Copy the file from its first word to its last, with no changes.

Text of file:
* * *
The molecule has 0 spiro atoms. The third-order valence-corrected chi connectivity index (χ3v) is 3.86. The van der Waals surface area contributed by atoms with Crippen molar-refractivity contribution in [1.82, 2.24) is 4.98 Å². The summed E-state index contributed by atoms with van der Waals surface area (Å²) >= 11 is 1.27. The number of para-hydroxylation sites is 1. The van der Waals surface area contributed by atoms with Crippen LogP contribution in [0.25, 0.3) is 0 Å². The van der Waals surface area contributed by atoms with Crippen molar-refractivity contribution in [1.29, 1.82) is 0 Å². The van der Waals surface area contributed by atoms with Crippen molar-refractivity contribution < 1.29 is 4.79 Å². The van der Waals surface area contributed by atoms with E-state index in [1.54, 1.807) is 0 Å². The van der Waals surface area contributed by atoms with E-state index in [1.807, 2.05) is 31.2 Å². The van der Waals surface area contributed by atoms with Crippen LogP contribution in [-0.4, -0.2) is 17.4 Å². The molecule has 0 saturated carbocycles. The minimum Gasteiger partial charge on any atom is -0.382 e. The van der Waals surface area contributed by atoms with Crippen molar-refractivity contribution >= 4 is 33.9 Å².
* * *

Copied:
The molecule has 0 spiro atoms. The third-order valence-corrected chi connectivity index (χ3v) is 3.86. The van der Waals surface area contributed by atoms with Crippen molar-refractivity contribution in [1.82, 2.24) is 4.98 Å². The summed E-state index contributed by atoms with van der Waals surface area (Å²) >= 11 is 1.27. The number of para-hydroxylation sites is 1. The van der Waals surface area contributed by atoms with Crippen LogP contribution in [0.25, 0.3) is 0 Å². The van der Waals surface area contributed by atoms with Crippen molar-refractivity contribution in [1.29, 1.82) is 0 Å². The van der Waals surface area contributed by atoms with Crippen molar-refractivity contribution < 1.29 is 4.79 Å². The van der Waals surface area contributed by atoms with E-state index in [1.54, 1.807) is 0 Å². The van der Waals surface area contributed by atoms with E-state index in [1.807, 2.05) is 31.2 Å². The van der Waals surface area contributed by atoms with Crippen LogP contribution in [-0.4, -0.2) is 17.4 Å². The molecule has 0 saturated carbocycles. The minimum Gasteiger partial charge on any atom is -0.382 e. The van der Waals surface area contributed by atoms with Crippen molar-refractivity contribution >= 4 is 33.9 Å².